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COMMONWEALTH PENNSYLVANIA v. MICHAEL PULLANO (01/29/82)

filed: January 29, 1982.

COMMONWEALTH OF PENNSYLVANIA,
v.
MICHAEL PULLANO, APPELLANT



No. 1309 Philadelphia, 1980, Appeal from Judgment of Sentence of the Court of Common Pleas, Criminal Division, of Berks County, No. 79062401.

COUNSEL

Lawrence J. Hracho, Reading, for appellant.

George Yatron, District Attorney, Reading, submitted a brief on behalf of Commonwealth, appellee.

Price, Wieand and Hoffman, JJ. Hoffman, J., concurs in result. Price, J., did not participate in the consideration or decision of this case.

Author: Wieand

[ 295 Pa. Super. Page 69]

In this appeal from a judgment of sentence imposed for possession of controlled substances, appellant contends that the contraband was seized as a result of an unlawful search and that his motion to suppress, therefore, should have been granted. We disagree and, consequently, affirm the judgment of sentence.

At 9:45 p. m. on April 18, 1979, Reading City Police were present at 927 North Ninth Street, Reading, for the purpose of executing a valid search warrant for an apartment consisting of the second and third floors of the building. One of the officers, Francis Drexler, smelled a strong odor of marijuana which he determined to be emanating from the first floor apartment. He also heard raucous noises which led him to believe that a party was in progress in the apartment. He advised his superior, Detective Sergeant McGuire, of the odor. After the search of the upstairs apartment, which took approximately one hour, Officer Drexler, together with Sergeant McGuire and Officer Melvin Rosenberg, went down the stairs to the first floor apartment to ascertain the names of the occupants. Drexler knocked on the

[ 295 Pa. Super. Page 70]

    door, and moments later the door was opened, revealing a group of persons surrounded by drug paraphernalia, marijuana cigarettes and butts. Officer Drexler announced his identity, entered the apartment, and approached one of the group who was holding several clear plastic bags of marijuana. The other two officers entered and observed Michael Pullano, the appellant, seated in a chair beside the door, holding a plastic vial which contained a pill and a small plastic bag. When he saw the police, appellant attempted to drop the vial but was prevented from doing so by Officer Rosenberg. Appellant was placed under arrest, and a search of his person revealed a pipe containing marijuana residue.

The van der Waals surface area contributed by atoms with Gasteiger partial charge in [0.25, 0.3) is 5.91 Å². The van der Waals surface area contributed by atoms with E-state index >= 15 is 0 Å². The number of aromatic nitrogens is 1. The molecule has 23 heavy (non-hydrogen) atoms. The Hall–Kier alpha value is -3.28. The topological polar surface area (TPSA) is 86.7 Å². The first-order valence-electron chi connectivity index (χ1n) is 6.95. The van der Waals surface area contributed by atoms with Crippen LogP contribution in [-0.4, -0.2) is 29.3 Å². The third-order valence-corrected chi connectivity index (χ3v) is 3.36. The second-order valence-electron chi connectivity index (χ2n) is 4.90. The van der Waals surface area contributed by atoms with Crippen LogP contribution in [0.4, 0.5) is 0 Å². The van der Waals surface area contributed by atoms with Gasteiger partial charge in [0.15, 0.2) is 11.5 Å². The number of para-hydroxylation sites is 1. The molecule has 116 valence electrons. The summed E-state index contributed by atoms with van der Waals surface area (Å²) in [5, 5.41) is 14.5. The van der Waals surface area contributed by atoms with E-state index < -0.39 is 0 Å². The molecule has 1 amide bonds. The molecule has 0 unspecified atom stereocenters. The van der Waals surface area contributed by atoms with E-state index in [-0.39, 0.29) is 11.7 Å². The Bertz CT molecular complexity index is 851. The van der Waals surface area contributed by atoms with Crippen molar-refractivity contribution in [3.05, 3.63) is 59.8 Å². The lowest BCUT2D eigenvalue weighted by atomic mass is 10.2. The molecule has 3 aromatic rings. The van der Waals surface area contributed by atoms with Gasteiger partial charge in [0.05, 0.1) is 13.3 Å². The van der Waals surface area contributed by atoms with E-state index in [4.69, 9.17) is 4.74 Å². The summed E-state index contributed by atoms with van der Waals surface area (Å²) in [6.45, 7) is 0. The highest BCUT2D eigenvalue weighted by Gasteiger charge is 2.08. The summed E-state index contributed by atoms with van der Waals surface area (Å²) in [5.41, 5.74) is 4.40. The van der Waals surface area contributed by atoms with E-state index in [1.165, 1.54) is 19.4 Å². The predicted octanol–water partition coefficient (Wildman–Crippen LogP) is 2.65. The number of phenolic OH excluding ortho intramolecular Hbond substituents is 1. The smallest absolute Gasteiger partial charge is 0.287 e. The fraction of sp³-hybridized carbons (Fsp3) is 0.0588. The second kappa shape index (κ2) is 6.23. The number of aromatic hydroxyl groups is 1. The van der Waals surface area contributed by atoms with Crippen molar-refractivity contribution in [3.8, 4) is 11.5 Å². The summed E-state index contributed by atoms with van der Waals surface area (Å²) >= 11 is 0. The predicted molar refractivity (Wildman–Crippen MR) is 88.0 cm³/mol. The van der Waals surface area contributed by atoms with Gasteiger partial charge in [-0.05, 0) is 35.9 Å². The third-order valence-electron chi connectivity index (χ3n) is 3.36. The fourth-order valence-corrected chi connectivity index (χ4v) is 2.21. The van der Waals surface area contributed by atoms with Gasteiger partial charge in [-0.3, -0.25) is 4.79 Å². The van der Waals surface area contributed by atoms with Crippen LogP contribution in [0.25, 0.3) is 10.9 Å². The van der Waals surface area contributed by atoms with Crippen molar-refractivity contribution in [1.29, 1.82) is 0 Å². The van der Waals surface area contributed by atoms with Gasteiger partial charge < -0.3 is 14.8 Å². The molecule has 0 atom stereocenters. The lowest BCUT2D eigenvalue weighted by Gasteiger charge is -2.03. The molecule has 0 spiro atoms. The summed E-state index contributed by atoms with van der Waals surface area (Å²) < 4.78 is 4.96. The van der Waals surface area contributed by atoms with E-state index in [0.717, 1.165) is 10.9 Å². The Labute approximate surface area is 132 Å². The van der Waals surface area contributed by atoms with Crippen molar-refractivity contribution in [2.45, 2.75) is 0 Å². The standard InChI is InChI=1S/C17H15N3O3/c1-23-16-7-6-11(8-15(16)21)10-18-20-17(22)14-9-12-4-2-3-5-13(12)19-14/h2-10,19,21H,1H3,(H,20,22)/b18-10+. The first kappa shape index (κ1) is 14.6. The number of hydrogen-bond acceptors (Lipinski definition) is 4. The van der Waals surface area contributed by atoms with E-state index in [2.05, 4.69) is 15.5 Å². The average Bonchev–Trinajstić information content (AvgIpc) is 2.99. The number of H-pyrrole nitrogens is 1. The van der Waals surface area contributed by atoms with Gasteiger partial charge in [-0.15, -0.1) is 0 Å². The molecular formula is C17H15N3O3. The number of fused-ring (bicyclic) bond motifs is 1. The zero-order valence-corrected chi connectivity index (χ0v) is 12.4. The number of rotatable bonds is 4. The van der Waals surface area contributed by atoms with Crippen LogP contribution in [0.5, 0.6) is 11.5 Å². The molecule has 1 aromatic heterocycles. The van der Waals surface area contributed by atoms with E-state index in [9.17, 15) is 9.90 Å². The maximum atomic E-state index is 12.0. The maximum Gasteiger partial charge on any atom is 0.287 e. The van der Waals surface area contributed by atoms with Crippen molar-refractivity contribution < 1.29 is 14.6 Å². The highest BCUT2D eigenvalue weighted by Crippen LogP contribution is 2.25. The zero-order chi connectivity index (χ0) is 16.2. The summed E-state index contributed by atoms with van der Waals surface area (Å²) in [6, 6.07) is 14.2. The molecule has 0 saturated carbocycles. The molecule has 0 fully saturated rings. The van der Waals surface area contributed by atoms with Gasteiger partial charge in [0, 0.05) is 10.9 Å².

Appellant was charged with possession of marijuana and cocaine. He filed a motion to suppress, which was denied following hearing. At the subsequent trial a jury found him guilty on both counts. Post trial motions were dismissed, and sentence was imposed. Appellant argues that an illegal, warrantless search took place and that this required a suppression of the physical evidence found in his possession.

The officers at the scene had smelled a strong odor of burning marijuana and had heard noises suggesting that a party was then in progress. These were circumstances suggesting that criminal activity was underway within their presence. They were not required to ignore that activity. To "ignore the obvious aroma of an illegal drug which [they were] trained to identify" would have been a "dereliction of duty." Commonwealth v. Stoner, 236 Pa. Superior Ct. 161, 166, 344 A.2d 633, 635 (1975). By knocking on the door to make inquiry they were not acting unreasonably. They could properly and in the exercise of their duties investigate what was obviously a "pot" party. See: Commonwealth v. Merbah, 270 Pa. Superior Ct. 190, 411 A.2d 244 (1979). Indeed, at this point they already had probable cause to make an arrest.

Once the door was opened in response to a knock, the police officers in the hallway could readily observe numerous items of contraband. Where an officer who has not intruded into a ...


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